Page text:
There is much research on the relationship between vitamin D and cancer incidence – but what about sunshine? Studies covered in a recent post on sunshine exposure and mortality illustrated the relationship between higher rates of sun exposure and a decreased risk of death from several diseases, including cardiovascular disease and cancer. Considering this and the steady rise in incidence of certain cancers, such as colorectal cancer in younger populations, there is growing interest around the role of vitamin D and sunshine in reducing the risk of development and progression of different types of cancer.
Low sunlight exposure associated with increased cancer risk
For a study published in 2012, Dr. William B. Grant looked at cancer data from five Nordic countries, between 1961 and 2005, to evaluate the relationship between solar UVB and cancer rates based on 54 different occupation categories. The occupation categories were further divided into those that were primarily outdoor versus those that were primarily indoor.
Findings differed among men and women, with a decreased incidence of several different types of cancer among those with higher UVB exposure. For men, 15 different cancers were significantly inversely correlated to UVB: bladder, breast, colon, gallbladder, kidney, laryngeal, liver, lung, oral, pancreatic, pharyngeal, prostate, rectal, small intestine cancer, and melanoma. For women, UVB was significantly inversely correlated to bladder, breast, colon and rectal cancer.
Sunshine and colorectal cancer
According to the American Cancer Society, colorectal cancer is the third most common cancer and the third leading cause of cancer-related death in the United States in both men and women. Results from a study covered in a previous blog post found that people exposed to 2 or more hours of sunshine per day had a 19% lower risk of developing colorectal cancer compared to those who had less sun (P < 0.01).
Drs. Frank and Cedric Garland, both prominent figures in vitamin D and cancer research, were among the first to acknowledge the relationship between geographic location, sunshine exposure, and incidence of cancer. They, with their team of colleagues, published two now famous studies in The Lancet, a well-respected international medicine journal. Both studies showed markedly reduced incidence of colon cancer in populations with the highest intake of vitamin D and the highest serum concentrations of vitamin D. Additional studies describing the relationship between UVB exposure, sunlight, and vitamin D on the incidence of colon, breast, and ovarian cancer have also been published by the Garland brothers, with a recurring theme of decreased cancer risk with increased UVB and vitamin D.
Testing Vitamin D Levels is Important for Cancer Prevention Too
This sunshine month, as always, it is important to remember that getting regular, proper sun exposure, without burning, is essential to good health – for reasons beyond vitamin D. However, it is still important to know what your vitamin D levels are, especially when it comes to cancer prevention, as having a vitamin D level of at least 60 ng/ml may reduce the risk of certain types of cancer by up to 80%, compared to levels of 20 ng/ml or below.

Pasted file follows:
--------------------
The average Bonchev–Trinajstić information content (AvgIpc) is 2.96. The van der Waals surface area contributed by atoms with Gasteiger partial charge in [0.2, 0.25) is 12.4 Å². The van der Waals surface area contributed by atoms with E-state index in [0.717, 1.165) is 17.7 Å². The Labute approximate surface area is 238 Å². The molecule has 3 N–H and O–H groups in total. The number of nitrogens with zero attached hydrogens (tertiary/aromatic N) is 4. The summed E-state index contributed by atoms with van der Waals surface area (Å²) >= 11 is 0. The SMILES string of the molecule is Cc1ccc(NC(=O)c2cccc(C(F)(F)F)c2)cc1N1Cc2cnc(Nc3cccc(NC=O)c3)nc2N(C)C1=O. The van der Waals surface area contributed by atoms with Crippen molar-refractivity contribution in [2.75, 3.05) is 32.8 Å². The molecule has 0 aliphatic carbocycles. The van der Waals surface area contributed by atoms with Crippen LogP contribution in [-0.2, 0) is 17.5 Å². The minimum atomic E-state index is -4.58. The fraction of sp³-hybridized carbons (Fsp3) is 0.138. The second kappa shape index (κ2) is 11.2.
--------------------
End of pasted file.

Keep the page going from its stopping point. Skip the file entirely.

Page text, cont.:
Test today, and take the necessary steps to get your vitamin D level to your target range for health!
Do You Have Enough Vitamin D to Support a Healthy Immune System?
We’re in a time of great crisis that could be greatly affected by making sure you and everyone you know has a serum level of at least 40 ng/ml. Help us help you.
Do you know what your vitamin D level is? Be sure to test today to find out, and take steps to keep it within a target of 40-60 ng/ml or 100-150 nmol/L! Give your immune system the nutrients it needs to support a healthy you and protect yourself from unnecessary diseases.
GrassrootsHealth Nutrient Research Institute is preparing to do a Community RCT with the use of our myData-myAnswers nutrient health system that over 15,000 people are already using for their health. We will demonstrate how one can use the Nutrient Research Model established by Dr. Robert Heaney to establish the effect of vitamin D serum levels of at least 40 ng/ml (100 nmol/L) on risk reduction with different ethnicities in the population. Please let us know if you’re interested in helping sponsor this project.
Through GrassrootsHealth Nutrient Research Institute, you can also test your essential elements magnesium, copper, zinc and selenium, toxins such as lead, mercury and cadmium, as well as your omega-3 levels, inflammation levels and thyroid stimulating hormone (TSH) level. Find out your levels today! Log on to the test selection page (click the link below) to get your tests and see for yourself if your levels can be improved.
Make sure you track your results before and after, about every 6 months!
How can I track my nutrient intake and levels over time?
To help you track your supplement use and nutrient levels, GrassrootsHealth has created the Personal Health Nutrient Decision System called
For each specific supplement, you can track what days you take it, how much, and many other details. This will help you know your true supplemental intake and what patterns of use work for you to reach and maintain optimum nutrient levels. Check it out today!